At the time he was arrested, Ramos was on parole for an Arkansas criminal conviction. Ramos' parole officer Taylor Sevier 1 testified at trial that he notified Ramos on February 23, 2015, that he was seeking to revoke Ramos' release. He provided Ramos with a form titled Notice of Parole Violation Action (Notice Form), which listed the alleged violations.
Sevier testified that he informed Ramos he had a right to a revocation hearing. Instead, on March 10, 2015, Ramos signed a form titled Arkansas Parole Board Waiver of Revocation Hearing (Waiver Form), in which he waived his right to a hearing and admitted to the alleged violations. The Waiver Form states, in part, “I admit that I have violated the following condition(s) of release as alleged[.]” Underneath, boxes labeled “#4 Laws” and “#5 Weapons” are marked. At the bottom of the form are the dated signatures of Ramos, Sevier, and a hearing judge. The Notice Form previously provided to Ramos includes more detail regarding his alleged violation of the “#4 Laws” release condition:
#4 Laws: Count 1) Over the last four months Ramos committed the offense of Possession of a Controlled Substance with Purpose Schedule II (Methamphetamine). Count 2) Over the last four months Ramos committed the offense of Simultaneous Possession of Drugs and Firearms. Count 3) Over the last four months Ramos committed the offense of Possession of Drug Paraphernalia. Count 4) Over the last four months Ramos committed the offense of Possession of a Controlled Substance Schedule VI. Count 5) Over the last four months Ramos committed the offense of Possession of a Controlled Substance Schedule II (Acetaminophen/Hydrocodone). Count 6) Over the last four months Ramos committed the offense of Delivery of a Controlled Substance Schedule II (Methamphetamine). Count 7) Over the last four months Ramos committed the offense of Delivery of a Controlled Substance Schedule II (Methamphetamine). Count 8) Over the last four months Ramos committed the offense of Delivery of a Controlled Substance Schedule II (Methamphetamine). Count 9) Over the last four months Ramos committed the offense of Theft by Receiving. Count 10) Over the last four months Ramos committed the offense of Possession of a Firearm by Certain Person.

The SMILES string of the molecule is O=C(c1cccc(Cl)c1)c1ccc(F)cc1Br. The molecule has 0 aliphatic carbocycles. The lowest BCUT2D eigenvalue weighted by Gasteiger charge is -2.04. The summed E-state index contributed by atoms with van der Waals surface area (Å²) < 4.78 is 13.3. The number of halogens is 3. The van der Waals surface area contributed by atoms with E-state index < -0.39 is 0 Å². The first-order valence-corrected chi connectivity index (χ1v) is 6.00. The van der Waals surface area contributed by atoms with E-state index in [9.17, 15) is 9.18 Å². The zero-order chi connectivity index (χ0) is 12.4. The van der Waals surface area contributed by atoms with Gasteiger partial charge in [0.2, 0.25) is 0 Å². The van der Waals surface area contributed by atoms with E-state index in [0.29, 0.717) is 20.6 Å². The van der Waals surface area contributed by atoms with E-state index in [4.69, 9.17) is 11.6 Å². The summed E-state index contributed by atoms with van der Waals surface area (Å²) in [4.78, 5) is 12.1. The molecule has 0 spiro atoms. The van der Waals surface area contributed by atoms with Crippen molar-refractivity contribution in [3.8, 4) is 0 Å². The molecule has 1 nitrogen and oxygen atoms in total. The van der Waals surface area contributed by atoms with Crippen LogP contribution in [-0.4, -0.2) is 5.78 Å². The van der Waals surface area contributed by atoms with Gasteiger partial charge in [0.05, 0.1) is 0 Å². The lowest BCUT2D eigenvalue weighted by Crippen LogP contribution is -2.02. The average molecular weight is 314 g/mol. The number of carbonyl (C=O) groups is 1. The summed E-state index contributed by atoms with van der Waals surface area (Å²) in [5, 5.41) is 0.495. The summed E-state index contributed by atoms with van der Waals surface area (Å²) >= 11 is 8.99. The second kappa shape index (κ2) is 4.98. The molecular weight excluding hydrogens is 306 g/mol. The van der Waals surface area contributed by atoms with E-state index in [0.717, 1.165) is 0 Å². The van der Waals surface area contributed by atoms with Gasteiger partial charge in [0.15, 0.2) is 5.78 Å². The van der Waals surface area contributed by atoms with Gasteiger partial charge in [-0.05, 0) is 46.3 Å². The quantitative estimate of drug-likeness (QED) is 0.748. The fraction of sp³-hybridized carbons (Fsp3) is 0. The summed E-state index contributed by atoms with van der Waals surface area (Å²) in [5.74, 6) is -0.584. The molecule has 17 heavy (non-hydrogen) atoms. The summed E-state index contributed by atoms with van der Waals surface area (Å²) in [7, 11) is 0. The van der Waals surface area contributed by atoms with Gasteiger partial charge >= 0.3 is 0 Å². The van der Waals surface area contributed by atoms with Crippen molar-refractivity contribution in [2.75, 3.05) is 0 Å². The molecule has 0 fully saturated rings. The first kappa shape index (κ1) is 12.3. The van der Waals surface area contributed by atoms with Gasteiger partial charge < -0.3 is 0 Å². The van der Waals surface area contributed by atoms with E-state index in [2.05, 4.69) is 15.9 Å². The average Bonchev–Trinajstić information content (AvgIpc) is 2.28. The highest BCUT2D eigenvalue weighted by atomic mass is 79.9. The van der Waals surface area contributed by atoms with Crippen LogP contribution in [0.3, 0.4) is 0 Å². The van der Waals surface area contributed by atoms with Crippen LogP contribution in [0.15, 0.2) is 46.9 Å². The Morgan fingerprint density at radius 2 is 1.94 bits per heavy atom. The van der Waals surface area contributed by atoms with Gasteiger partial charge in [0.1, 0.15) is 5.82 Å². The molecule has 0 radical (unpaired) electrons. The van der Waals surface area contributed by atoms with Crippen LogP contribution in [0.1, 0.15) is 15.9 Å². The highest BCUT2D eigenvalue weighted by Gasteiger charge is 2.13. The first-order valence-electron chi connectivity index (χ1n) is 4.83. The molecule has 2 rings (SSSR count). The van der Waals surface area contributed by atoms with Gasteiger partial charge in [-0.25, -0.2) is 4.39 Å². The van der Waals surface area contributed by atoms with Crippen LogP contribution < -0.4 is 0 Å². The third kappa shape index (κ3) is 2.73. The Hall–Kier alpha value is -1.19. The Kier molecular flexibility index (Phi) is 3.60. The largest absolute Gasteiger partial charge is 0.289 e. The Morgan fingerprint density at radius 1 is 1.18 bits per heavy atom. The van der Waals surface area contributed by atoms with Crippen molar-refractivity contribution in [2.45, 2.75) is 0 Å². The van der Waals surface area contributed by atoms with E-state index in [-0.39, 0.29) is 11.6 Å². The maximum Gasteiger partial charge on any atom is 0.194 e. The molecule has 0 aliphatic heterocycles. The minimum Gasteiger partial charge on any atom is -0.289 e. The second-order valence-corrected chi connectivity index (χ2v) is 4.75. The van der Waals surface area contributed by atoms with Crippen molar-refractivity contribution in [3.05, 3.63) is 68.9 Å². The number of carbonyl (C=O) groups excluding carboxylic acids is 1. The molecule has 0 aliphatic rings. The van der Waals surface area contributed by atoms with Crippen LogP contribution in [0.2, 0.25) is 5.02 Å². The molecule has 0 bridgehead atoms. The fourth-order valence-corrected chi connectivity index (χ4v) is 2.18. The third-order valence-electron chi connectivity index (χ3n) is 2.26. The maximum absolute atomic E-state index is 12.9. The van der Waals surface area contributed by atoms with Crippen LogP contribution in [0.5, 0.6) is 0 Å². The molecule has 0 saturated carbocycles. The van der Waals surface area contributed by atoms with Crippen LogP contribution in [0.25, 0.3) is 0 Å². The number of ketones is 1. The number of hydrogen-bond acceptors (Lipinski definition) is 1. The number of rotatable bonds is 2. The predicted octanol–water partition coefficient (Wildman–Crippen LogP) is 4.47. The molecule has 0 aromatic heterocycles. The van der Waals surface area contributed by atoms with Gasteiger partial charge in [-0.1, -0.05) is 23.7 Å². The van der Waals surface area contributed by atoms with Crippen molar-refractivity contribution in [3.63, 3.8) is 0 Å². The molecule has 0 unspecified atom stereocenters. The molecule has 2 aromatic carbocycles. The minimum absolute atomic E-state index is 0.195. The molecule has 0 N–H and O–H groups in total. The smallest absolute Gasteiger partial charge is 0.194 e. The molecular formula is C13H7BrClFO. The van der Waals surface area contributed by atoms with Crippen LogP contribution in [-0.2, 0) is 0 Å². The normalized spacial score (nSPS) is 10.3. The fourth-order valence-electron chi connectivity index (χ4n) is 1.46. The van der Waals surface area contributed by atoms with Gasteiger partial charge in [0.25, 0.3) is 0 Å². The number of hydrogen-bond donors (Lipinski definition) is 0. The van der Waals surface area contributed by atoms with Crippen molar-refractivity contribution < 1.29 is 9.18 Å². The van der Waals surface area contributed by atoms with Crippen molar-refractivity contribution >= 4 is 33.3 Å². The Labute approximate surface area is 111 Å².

The government offered the Waiver Form and Notice Form into evidence as a single exhibit, Exhibit 37. Ramos objected under Rule 403 of the Federal Rules of Evidence. The district court overruled the objection, and admitted the exhibit.
The jury ultimately convicted Ramos of one count of conspiracy to distribute methamphetamine, in violation of 21 U.S.C. §§ 841(a)(1) and 846; three counts of distribution of methamphetamine, in violation of 21 U.S.C. § 841(a)(1); one count of possession with intent to distribute methamphetamine, in violation of 21 U.S.C. § 841(a)(1); and one count of being a felon in possession of a firearm, in violation of 18 U.S.C. §§ 922(g)(1) and 924(a)(2). The jury acquitted Ramos of one count of knowingly possessing a firearm in furtherance of a drug trafficking crime in violation of 18 U.S.C. § 924(c)(1)(A). The district court sentenced Ramos to 148 months for each of the drug offenses, and 120 months for the offense of being a felon in possession of a firearm, to run concurrently. Ramos timely appealed.
Ramos appeals on the grounds that there was insufficient evidence to support his convictions, that the district court erred in admitting Exhibit 37, and that his sentence was substantively unreasonable.
A. Sufficiency of the Evidence